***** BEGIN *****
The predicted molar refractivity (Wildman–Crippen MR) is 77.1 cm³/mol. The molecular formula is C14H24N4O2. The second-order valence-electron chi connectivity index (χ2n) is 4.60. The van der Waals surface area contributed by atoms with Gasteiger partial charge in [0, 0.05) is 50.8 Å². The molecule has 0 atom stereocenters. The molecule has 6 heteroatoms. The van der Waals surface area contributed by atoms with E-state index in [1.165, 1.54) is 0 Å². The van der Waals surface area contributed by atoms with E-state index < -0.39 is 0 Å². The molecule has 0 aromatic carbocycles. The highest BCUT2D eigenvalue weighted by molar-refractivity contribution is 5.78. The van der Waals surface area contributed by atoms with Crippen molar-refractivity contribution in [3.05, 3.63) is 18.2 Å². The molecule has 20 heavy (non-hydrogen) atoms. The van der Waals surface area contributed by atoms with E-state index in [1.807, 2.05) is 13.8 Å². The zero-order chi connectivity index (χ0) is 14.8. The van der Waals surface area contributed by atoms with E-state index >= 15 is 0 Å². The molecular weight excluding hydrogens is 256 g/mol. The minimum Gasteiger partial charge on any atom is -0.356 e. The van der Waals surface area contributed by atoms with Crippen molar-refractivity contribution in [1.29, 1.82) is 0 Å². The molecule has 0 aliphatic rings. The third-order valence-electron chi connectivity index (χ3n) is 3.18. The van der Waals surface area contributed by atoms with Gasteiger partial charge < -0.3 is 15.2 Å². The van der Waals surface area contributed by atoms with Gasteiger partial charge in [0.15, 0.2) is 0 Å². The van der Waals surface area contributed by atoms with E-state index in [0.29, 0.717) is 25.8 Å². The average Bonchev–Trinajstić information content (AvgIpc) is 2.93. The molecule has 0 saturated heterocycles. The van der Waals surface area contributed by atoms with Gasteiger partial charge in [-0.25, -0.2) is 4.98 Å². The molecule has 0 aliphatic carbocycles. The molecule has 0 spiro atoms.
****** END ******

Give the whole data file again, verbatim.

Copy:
The predicted molar refractivity (Wildman–Crippen MR) is 77.1 cm³/mol. The molecular formula is C14H24N4O2. The second-order valence-electron chi connectivity index (χ2n) is 4.60. The van der Waals surface area contributed by atoms with Gasteiger partial charge in [0, 0.05) is 50.8 Å². The molecule has 0 atom stereocenters. The molecule has 6 heteroatoms. The van der Waals surface area contributed by atoms with E-state index in [1.165, 1.54) is 0 Å². The van der Waals surface area contributed by atoms with E-state index < -0.39 is 0 Å². The molecule has 0 aromatic carbocycles. The highest BCUT2D eigenvalue weighted by molar-refractivity contribution is 5.78. The van der Waals surface area contributed by atoms with Crippen molar-refractivity contribution in [3.05, 3.63) is 18.2 Å². The molecule has 20 heavy (non-hydrogen) atoms. The van der Waals surface area contributed by atoms with E-state index in [1.807, 2.05) is 13.8 Å². The zero-order chi connectivity index (χ0) is 14.8. The van der Waals surface area contributed by atoms with E-state index >= 15 is 0 Å². The molecular weight excluding hydrogens is 256 g/mol. The minimum Gasteiger partial charge on any atom is -0.356 e. The van der Waals surface area contributed by atoms with Crippen molar-refractivity contribution in [1.29, 1.82) is 0 Å². The molecule has 0 aliphatic rings. The third-order valence-electron chi connectivity index (χ3n) is 3.18. The van der Waals surface area contributed by atoms with Gasteiger partial charge < -0.3 is 15.2 Å². The van der Waals surface area contributed by atoms with Gasteiger partial charge in [0.15, 0.2) is 0 Å². The van der Waals surface area contributed by atoms with E-state index in [0.29, 0.717) is 25.8 Å². The average Bonchev–Trinajstić information content (AvgIpc) is 2.93. The molecule has 0 saturated heterocycles. The van der Waals surface area contributed by atoms with Gasteiger partial charge in [-0.25, -0.2) is 4.98 Å². The molecule has 0 aliphatic carbocycles. The molecule has 0 spiro atoms.